And this I pray, that your love may abound yet more and more in knowledge and in all judgment;
Our power to help and bless each other is primarily the power of prayer. Prayer directs and impels to services of love; secures the efficiency and success of all other ministrations; appeals to the foundation of good, and fills the channel of blessing sometimes to overflowing. And Paul knowing all this writes not merely, "I preach, teach, warn, labour," but "I pray." He prays in harmony with the words of the Lord Jesus that they may abound "more and more" in love. Some people seem to have enough religion, and very little that enough is. Paul's cry was ever for "more" — if he had light, if he felt himself unusually strong, if he felt his inner life enriched from God's fulness, his cry still was "more." So he prayed — not that the Philippians were marrow-minded, thin-souled, cold-hearted people.
I. THERE WAS LOVE IN THE HEARTS OF THE SAINTS AT PHILIPPI. This was the chief evidence of their being saints. The absence of this, no matter what had been present, would have cast a cloud on their Christian profession.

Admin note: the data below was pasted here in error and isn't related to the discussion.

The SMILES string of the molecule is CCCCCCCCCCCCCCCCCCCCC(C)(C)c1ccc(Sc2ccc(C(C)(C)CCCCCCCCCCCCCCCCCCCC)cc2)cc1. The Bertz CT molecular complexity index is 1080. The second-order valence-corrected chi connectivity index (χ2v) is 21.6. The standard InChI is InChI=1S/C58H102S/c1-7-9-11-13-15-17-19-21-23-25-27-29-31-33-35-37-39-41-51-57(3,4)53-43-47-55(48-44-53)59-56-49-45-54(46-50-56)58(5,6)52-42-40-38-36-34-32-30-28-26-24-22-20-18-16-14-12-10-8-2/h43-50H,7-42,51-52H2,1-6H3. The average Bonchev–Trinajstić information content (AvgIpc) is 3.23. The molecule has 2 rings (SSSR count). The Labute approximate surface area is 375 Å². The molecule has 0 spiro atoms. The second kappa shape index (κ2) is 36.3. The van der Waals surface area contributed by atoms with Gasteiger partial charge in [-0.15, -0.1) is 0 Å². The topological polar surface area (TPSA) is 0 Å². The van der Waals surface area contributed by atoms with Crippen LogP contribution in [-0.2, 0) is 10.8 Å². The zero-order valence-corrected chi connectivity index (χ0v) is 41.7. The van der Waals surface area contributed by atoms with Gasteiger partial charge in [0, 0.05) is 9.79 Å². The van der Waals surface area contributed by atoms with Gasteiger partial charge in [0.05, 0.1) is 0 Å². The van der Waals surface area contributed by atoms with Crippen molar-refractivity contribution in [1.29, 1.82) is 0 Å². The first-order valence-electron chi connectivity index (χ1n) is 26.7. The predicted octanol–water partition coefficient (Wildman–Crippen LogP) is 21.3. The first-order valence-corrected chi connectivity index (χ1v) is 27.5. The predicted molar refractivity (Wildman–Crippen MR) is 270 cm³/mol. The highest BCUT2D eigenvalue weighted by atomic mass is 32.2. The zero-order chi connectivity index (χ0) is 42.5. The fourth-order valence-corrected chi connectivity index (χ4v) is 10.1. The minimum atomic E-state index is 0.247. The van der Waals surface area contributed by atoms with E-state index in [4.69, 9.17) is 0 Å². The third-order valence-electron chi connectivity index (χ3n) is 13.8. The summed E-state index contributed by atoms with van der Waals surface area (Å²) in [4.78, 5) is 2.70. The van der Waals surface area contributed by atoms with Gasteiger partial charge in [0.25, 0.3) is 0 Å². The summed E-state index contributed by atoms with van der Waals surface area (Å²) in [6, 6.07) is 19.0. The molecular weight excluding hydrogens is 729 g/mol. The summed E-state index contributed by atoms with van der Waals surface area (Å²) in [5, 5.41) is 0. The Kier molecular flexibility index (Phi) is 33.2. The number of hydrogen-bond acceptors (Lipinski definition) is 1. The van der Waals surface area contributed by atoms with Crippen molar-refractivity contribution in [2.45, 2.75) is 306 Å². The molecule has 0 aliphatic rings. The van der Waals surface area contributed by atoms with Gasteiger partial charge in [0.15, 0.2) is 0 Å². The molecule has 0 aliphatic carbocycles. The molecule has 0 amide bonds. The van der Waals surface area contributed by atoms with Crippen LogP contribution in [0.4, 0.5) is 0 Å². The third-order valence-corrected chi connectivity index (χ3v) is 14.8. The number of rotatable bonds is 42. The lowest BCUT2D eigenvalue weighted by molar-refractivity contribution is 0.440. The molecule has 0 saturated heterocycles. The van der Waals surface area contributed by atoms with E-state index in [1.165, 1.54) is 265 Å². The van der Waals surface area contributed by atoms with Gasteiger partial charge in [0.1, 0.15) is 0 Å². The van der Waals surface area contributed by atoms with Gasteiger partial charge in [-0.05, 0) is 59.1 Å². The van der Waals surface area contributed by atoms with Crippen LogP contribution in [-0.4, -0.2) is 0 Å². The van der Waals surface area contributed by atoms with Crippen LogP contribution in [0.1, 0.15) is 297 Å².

II. THIS LOVE WAS MANIFESTED. It was not stagnant like the waters of a tarn, but flowed as a stream which, descending from the hills, runs through the valleys. Christian benevolence must not Sleep in the depths of your nature. What if God's pity had slept in His! If it be there then make ways for it, so that the living water may reach a thirsty world.
III. THE LOVE OF OTHERS MAY BE AFFECTED BY OUR PRAYERS. Sometimes no other agency will succeed, as in the case of a crabbed professing Christian who is impervious to speech, example, and other acts of loving kindness. We can pray that God would expand that Harrow soul.
IV. THE LOVE OF A TRUE CHRISTIAN IS NOT A STATIONARY PRINCIPLE: because life underlies it.
Parallel VersesKJV: And this I pray, that your love may abound yet more and more in knowledge and in all judgment;